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Ignoring the hiatus created by the forthcoming Christmas break and the inevitable winding down and winding up periods, the User Centred Drug Services Project has wrapped itself around the holiday and has planned a series of exciting events that will bring together the broadest range of stakeholders you can think of.

Ignoring the hiatus created by the forthcoming Christmas break and the inevitable winding down and winding up periods, the User Centred Drug Services Project has wrapped itself around the holiday and has planned a series of exciting events that will bring together the broadest range of stakeholders you can think of.

As you may know, the project is working in Bognor Regis and Crawley in West Sussex.  Why?  Well, the area encompasses a mix of coastal, rural and urban environments.  Bognor Regis, the mid-West Sussex rural belt, and the Broadfield Estates in Crawley offer a rich diversity from which to learn from. Working in these areas also allows us to consider different supply and demand dynamics, both open and more closed drug markets, rural access problems, and ethnic diversity.  And it seems that the county has an average number of problem drug users, with around half of those referred to treatment reporting opiate problems, a quarter cocaine (unspecified) problems, and about one fifth cannabis problems. The area therefore provides a typical sense of scale and distribution of problem substances.  So that’s why.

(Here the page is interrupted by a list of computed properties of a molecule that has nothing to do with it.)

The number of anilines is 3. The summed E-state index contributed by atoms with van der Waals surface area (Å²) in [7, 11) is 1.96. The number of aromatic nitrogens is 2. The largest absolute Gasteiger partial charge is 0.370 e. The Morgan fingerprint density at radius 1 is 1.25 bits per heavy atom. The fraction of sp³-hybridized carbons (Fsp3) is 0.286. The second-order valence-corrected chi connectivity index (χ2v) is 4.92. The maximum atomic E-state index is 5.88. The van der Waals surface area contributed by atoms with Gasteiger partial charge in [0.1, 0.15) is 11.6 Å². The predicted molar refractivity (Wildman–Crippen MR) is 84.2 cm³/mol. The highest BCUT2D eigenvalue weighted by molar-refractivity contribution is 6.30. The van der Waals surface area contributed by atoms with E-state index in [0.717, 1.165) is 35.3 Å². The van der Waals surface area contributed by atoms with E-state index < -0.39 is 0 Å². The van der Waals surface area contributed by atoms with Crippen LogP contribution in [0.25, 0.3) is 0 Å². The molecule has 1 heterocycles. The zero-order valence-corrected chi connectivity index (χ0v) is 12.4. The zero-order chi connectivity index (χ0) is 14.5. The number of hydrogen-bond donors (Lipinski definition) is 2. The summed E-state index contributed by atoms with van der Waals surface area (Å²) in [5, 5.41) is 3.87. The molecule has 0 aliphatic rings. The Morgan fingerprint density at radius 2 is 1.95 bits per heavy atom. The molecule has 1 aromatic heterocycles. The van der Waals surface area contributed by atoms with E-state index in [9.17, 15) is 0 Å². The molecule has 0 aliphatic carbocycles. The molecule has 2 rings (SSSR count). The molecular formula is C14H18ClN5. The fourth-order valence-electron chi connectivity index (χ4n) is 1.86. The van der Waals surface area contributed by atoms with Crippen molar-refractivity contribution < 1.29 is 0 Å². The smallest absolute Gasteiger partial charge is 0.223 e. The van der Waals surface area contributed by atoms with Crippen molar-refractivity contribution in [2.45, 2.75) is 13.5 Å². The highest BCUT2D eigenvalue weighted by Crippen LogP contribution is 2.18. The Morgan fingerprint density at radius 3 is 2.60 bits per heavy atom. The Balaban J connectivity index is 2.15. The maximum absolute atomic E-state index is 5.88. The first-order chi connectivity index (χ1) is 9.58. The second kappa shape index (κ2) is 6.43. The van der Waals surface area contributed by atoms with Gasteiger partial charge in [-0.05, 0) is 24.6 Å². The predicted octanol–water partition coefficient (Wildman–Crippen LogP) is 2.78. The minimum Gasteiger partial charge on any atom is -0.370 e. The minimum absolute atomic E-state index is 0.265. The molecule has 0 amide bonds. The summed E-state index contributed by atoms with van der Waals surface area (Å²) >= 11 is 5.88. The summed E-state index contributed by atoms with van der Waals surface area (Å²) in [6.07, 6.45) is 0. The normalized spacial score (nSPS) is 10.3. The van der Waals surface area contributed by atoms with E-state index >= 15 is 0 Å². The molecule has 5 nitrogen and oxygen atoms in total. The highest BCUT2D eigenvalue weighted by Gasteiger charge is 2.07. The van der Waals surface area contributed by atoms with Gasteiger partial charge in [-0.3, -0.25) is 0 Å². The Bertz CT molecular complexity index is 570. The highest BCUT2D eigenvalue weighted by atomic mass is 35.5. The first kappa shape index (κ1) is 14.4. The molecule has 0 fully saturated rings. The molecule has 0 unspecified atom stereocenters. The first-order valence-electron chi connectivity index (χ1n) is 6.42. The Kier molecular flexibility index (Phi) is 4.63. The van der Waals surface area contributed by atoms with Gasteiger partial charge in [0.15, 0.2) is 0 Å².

The first events will be a series of local workshops delivered locally in Bognor Regis and Crawley.  These events will bring together a range former and current drug and alcohol users, service providers, local community groups, local government and local council, community members, GPs, academics, policy makers and RSA Fellows, to help thrash out some of the findings from the initial primary research carried out in September.

These workshops will also develop the local messages that will inform one of the RSA’s most ambitious events, the Route Maps to Recovery Symposium planned for the 18th January 2010.  

From in depth primary research, more than 150 drug and alcohol users have told us what they want from a comprehensive service, when they need it and how it should be delivered.  They have described what would make them engage more, what would help prevent relapse, who they would want to speak with, how their families and friends might be involved, where they would want to go, who they would want to go with, what barriers exist, what the opportunities are, what is missing and what will help them to stay on the road to recovery.

Using this information we want to design the operating system that could support this and to develop a broad, non-exhaustive menu of new service ideas and support add-ons for delivering personalised, expansive and joined up services that will deliver to user needs and aspirations.   We hope that these events will help us do just this!

Want to be involved?  Click here to find out how.

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